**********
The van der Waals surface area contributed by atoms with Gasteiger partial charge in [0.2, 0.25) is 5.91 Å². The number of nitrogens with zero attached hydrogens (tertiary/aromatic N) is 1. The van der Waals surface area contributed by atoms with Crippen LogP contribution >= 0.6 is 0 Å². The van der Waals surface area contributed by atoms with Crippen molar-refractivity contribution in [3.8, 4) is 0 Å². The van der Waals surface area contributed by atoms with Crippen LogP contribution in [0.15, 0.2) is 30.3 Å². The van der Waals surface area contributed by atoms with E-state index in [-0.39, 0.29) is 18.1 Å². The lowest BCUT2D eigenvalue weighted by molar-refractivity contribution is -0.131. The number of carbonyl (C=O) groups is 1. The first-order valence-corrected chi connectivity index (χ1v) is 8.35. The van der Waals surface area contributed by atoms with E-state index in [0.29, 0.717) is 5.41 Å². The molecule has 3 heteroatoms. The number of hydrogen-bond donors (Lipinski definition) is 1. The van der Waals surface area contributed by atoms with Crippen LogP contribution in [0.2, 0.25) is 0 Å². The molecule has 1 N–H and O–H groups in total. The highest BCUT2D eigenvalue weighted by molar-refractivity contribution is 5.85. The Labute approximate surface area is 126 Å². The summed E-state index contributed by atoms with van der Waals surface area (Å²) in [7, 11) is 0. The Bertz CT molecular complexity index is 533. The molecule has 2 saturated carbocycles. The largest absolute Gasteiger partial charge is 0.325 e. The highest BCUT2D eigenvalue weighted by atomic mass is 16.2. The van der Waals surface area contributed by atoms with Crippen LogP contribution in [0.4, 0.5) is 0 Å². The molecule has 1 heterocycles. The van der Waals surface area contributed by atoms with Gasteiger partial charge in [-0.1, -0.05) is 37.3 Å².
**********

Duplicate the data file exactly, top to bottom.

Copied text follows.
The van der Waals surface area contributed by atoms with Gasteiger partial charge in [0.2, 0.25) is 5.91 Å². The number of nitrogens with zero attached hydrogens (tertiary/aromatic N) is 1. The van der Waals surface area contributed by atoms with Crippen LogP contribution >= 0.6 is 0 Å². The van der Waals surface area contributed by atoms with Crippen molar-refractivity contribution in [3.8, 4) is 0 Å². The van der Waals surface area contributed by atoms with Crippen LogP contribution in [0.15, 0.2) is 30.3 Å². The van der Waals surface area contributed by atoms with E-state index in [-0.39, 0.29) is 18.1 Å². The lowest BCUT2D eigenvalue weighted by molar-refractivity contribution is -0.131. The number of carbonyl (C=O) groups is 1. The first-order valence-corrected chi connectivity index (χ1v) is 8.35. The van der Waals surface area contributed by atoms with E-state index in [0.29, 0.717) is 5.41 Å². The molecule has 3 heteroatoms. The number of hydrogen-bond donors (Lipinski definition) is 1. The van der Waals surface area contributed by atoms with Crippen LogP contribution in [0.2, 0.25) is 0 Å². The molecule has 1 N–H and O–H groups in total. The highest BCUT2D eigenvalue weighted by molar-refractivity contribution is 5.85. The Labute approximate surface area is 126 Å². The summed E-state index contributed by atoms with van der Waals surface area (Å²) in [7, 11) is 0. The Bertz CT molecular complexity index is 533. The molecule has 2 saturated carbocycles. The largest absolute Gasteiger partial charge is 0.325 e. The highest BCUT2D eigenvalue weighted by atomic mass is 16.2. The van der Waals surface area contributed by atoms with Crippen LogP contribution in [0.4, 0.5) is 0 Å². The molecule has 1 heterocycles. The van der Waals surface area contributed by atoms with Gasteiger partial charge in [-0.1, -0.05) is 37.3 Å².